Do product features really matter?

An on-going discussion in most software companies is the value of the next release of software. In some companies, these discussions often take on the dimensions of a holy war and can be quite disruptive and distracting. On one hand, a number of sales deals will be relying on the features planned for the next or future releases. On the other side of the argument will be implemented clients, who have just stabilized on a current release and are reluctant to incur the cost of migrating to the next release. In addition, the product strategy team will be focused on what competitors are doing and analyst are saying. Unfortunately in most of these discussions, there is a preponderance of opinion and rarely substantive data to support one view over the other.

I recently helped a client sort through their conflicting priorities and it got me thinking more about whether product features really matter in the success of a product or a company.

Throughout the history of technology, there have been some epic battles between competing technologies where the best technology did not win. As an IBM employee, I lived through the Microsoft Windows versus IBM OS2 wars. I may still be biased on this but OS2 was a better operating system in terms of reliability and security but Windows won the consumer and small business segments of the market and enterprise clients followed. Many would argue that this battle was replayed a decade later between Apple’s iPhone and RIM’s Blackberry, with the same outcome. Other examples include BetaMex versus VHS in the VCR battle of the late 1970’s. Looking at these three cases, an argument emerges that the best technology or the most features, doesn’t win the day.

Arguments can also be made that most features included in technology or software are rarely used. We have all experienced the blinking clock on the VCR or DVD in peoples’ homes, a sure sign that none of the advanced features build into the technology, have ever been used. How much of Microsoft Word does an average user use? Maybe 10% of the features. Probably a lower feature percentage in Excel. When was the last time you wrote an Excel macro, created a Pivot Table or did a mail merge in Word?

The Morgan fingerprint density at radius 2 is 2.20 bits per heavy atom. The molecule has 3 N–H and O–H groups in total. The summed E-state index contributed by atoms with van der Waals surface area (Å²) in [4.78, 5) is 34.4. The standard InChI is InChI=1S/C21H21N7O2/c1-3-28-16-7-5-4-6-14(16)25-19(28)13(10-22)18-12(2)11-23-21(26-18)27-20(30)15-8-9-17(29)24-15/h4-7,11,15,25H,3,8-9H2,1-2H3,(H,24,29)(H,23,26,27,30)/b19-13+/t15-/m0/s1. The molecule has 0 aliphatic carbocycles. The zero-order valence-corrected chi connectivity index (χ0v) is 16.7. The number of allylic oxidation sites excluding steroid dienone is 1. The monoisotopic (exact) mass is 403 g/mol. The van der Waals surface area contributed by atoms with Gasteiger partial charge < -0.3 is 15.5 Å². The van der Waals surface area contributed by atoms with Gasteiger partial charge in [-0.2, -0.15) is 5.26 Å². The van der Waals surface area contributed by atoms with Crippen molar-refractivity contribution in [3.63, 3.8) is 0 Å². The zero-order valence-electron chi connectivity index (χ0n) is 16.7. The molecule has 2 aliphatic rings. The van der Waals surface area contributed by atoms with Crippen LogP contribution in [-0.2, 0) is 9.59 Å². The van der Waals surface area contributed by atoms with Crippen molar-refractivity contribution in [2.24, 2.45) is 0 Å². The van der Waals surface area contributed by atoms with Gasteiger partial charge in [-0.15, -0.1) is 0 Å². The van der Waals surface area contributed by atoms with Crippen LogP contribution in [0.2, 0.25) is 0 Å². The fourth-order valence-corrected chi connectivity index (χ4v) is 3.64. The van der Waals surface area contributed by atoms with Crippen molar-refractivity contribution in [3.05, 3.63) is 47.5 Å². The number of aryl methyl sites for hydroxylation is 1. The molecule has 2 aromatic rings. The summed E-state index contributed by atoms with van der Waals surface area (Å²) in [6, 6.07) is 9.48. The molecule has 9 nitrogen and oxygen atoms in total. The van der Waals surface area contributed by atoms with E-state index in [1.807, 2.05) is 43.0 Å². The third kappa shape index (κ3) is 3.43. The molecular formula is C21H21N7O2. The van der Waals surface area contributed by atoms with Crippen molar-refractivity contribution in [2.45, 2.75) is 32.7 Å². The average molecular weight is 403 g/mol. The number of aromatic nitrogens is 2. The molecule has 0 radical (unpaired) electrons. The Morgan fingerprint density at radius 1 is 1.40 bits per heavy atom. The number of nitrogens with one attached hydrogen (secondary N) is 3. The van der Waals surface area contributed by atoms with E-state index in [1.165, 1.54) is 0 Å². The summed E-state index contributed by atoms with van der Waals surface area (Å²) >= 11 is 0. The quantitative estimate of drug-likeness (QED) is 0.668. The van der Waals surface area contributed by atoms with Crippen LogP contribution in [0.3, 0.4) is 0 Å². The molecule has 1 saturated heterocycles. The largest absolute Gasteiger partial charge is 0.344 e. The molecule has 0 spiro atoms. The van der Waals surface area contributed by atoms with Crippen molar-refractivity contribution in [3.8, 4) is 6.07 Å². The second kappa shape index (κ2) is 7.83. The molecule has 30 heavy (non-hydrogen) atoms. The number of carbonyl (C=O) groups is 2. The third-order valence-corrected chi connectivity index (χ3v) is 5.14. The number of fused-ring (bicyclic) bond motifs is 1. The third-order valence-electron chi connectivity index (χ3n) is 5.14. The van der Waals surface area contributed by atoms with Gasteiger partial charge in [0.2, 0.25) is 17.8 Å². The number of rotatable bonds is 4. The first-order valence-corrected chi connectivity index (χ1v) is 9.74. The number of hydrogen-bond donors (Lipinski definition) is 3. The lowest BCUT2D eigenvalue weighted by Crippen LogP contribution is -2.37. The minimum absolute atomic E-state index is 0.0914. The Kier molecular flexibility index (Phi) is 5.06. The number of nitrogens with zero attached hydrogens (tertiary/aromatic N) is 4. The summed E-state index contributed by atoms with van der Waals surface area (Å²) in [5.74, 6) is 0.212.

Yet, discussions over adding features into software can lead to heated battles. The former head of software at PeopleSoft, who had been a software engineer on IBM’s OS2, often ended combat at his management team table by loudly declaring that “OS2 is a better operating system than Windows”. This reminder that the best technology doesn’t often win added perspective to the discussion.

A CEO client of mine, who build a $50M software company in seven year and sold it for 5X, argues the key is first to market. He admits he often shipped marginally viable software to gain market lead and then relied on his professional services teams to make the solution workable enough to garner customer acceptance.

Yet, time and time again, I see start-ups delay launch or use product excuses for lack of sales, because they perceive that their solution lack features or doesn’t work to their standard of perfection.

I expect these arguments will continue for years beyond my life but when I weigh into these discussions, I generally favour the argument of “first to market” over “best product”.  I'd rather compete any day with an "okay' product that does the essentials combined with a great sales and services team against a great product with a marginal sales and services team.

© 2015 Meaford Group

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